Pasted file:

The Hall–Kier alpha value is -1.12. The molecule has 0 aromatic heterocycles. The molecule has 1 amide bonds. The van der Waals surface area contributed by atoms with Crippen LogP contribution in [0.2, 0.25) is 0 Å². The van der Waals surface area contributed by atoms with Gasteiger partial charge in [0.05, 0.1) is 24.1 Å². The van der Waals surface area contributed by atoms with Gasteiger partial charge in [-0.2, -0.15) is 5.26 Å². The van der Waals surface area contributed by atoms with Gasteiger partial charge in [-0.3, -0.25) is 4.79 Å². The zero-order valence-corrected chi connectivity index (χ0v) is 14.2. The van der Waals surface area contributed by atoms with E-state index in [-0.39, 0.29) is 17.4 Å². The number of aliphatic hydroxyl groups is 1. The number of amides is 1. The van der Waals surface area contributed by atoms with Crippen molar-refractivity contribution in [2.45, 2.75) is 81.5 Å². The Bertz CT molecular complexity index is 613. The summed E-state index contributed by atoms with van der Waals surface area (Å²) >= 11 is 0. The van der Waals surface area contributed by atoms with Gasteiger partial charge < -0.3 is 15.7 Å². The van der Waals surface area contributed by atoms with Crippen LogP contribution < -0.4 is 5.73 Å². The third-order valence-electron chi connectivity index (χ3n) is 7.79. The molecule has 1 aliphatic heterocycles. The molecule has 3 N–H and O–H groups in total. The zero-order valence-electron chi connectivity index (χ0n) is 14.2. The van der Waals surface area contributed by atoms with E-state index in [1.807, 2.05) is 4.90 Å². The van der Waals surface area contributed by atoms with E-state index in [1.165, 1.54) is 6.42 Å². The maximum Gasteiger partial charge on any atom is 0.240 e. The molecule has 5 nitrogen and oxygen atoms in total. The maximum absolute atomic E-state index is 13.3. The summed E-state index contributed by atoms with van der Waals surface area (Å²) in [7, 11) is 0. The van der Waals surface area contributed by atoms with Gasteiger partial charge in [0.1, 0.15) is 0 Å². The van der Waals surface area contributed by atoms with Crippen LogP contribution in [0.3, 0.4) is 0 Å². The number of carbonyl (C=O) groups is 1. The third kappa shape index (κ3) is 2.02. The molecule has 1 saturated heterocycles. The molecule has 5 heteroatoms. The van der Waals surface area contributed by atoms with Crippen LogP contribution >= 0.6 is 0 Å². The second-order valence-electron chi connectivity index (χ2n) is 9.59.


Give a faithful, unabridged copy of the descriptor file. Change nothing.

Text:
The Hall–Kier alpha value is -1.12. The molecule has 0 aromatic heterocycles. The molecule has 1 amide bonds. The van der Waals surface area contributed by atoms with Crippen LogP contribution in [0.2, 0.25) is 0 Å². The van der Waals surface area contributed by atoms with Gasteiger partial charge in [0.05, 0.1) is 24.1 Å². The van der Waals surface area contributed by atoms with Gasteiger partial charge in [-0.2, -0.15) is 5.26 Å². The van der Waals surface area contributed by atoms with Gasteiger partial charge in [-0.3, -0.25) is 4.79 Å². The zero-order valence-corrected chi connectivity index (χ0v) is 14.2. The van der Waals surface area contributed by atoms with E-state index in [-0.39, 0.29) is 17.4 Å². The number of aliphatic hydroxyl groups is 1. The number of amides is 1. The van der Waals surface area contributed by atoms with Crippen molar-refractivity contribution in [2.45, 2.75) is 81.5 Å². The Bertz CT molecular complexity index is 613. The summed E-state index contributed by atoms with van der Waals surface area (Å²) >= 11 is 0. The van der Waals surface area contributed by atoms with Gasteiger partial charge < -0.3 is 15.7 Å². The van der Waals surface area contributed by atoms with Crippen LogP contribution < -0.4 is 5.73 Å². The third-order valence-electron chi connectivity index (χ3n) is 7.79. The molecule has 1 aliphatic heterocycles. The molecule has 3 N–H and O–H groups in total. The zero-order valence-electron chi connectivity index (χ0n) is 14.2. The van der Waals surface area contributed by atoms with E-state index in [1.807, 2.05) is 4.90 Å². The van der Waals surface area contributed by atoms with E-state index in [1.165, 1.54) is 6.42 Å². The maximum Gasteiger partial charge on any atom is 0.240 e. The molecule has 5 nitrogen and oxygen atoms in total. The maximum absolute atomic E-state index is 13.3. The summed E-state index contributed by atoms with van der Waals surface area (Å²) in [7, 11) is 0. The van der Waals surface area contributed by atoms with Gasteiger partial charge in [0.1, 0.15) is 0 Å². The van der Waals surface area contributed by atoms with Crippen LogP contribution in [0.3, 0.4) is 0 Å². The number of carbonyl (C=O) groups is 1. The third kappa shape index (κ3) is 2.02. The molecule has 1 saturated heterocycles. The molecule has 5 heteroatoms. The van der Waals surface area contributed by atoms with Crippen LogP contribution >= 0.6 is 0 Å². The second-order valence-electron chi connectivity index (χ2n) is 9.59.